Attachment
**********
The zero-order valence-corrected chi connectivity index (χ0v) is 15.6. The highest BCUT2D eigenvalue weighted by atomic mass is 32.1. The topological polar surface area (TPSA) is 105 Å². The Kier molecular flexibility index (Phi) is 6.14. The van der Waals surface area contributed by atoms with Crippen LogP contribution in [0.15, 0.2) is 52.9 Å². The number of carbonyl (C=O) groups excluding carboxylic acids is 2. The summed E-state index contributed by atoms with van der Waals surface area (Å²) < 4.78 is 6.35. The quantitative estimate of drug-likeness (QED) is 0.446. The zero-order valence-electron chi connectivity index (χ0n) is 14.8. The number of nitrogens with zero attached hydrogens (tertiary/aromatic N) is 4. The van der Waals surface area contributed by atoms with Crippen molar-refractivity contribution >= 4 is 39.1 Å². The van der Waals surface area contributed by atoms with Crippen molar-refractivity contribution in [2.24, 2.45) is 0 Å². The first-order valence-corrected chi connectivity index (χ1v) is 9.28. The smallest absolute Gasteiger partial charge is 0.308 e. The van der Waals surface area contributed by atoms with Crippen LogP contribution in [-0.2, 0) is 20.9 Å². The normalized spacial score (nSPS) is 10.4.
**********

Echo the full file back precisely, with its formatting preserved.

The zero-order valence-corrected chi connectivity index (χ0v) is 15.6. The highest BCUT2D eigenvalue weighted by atomic mass is 32.1. The topological polar surface area (TPSA) is 105 Å². The Kier molecular flexibility index (Phi) is 6.14. The van der Waals surface area contributed by atoms with Crippen LogP contribution in [0.15, 0.2) is 52.9 Å². The number of carbonyl (C=O) groups excluding carboxylic acids is 2. The summed E-state index contributed by atoms with van der Waals surface area (Å²) < 4.78 is 6.35. The quantitative estimate of drug-likeness (QED) is 0.446. The zero-order valence-electron chi connectivity index (χ0n) is 14.8. The number of nitrogens with zero attached hydrogens (tertiary/aromatic N) is 4. The van der Waals surface area contributed by atoms with Crippen molar-refractivity contribution >= 4 is 39.1 Å². The van der Waals surface area contributed by atoms with Crippen molar-refractivity contribution in [2.24, 2.45) is 0 Å². The first-order valence-corrected chi connectivity index (χ1v) is 9.28. The smallest absolute Gasteiger partial charge is 0.308 e. The van der Waals surface area contributed by atoms with Crippen LogP contribution in [-0.2, 0) is 20.9 Å². The normalized spacial score (nSPS) is 10.4.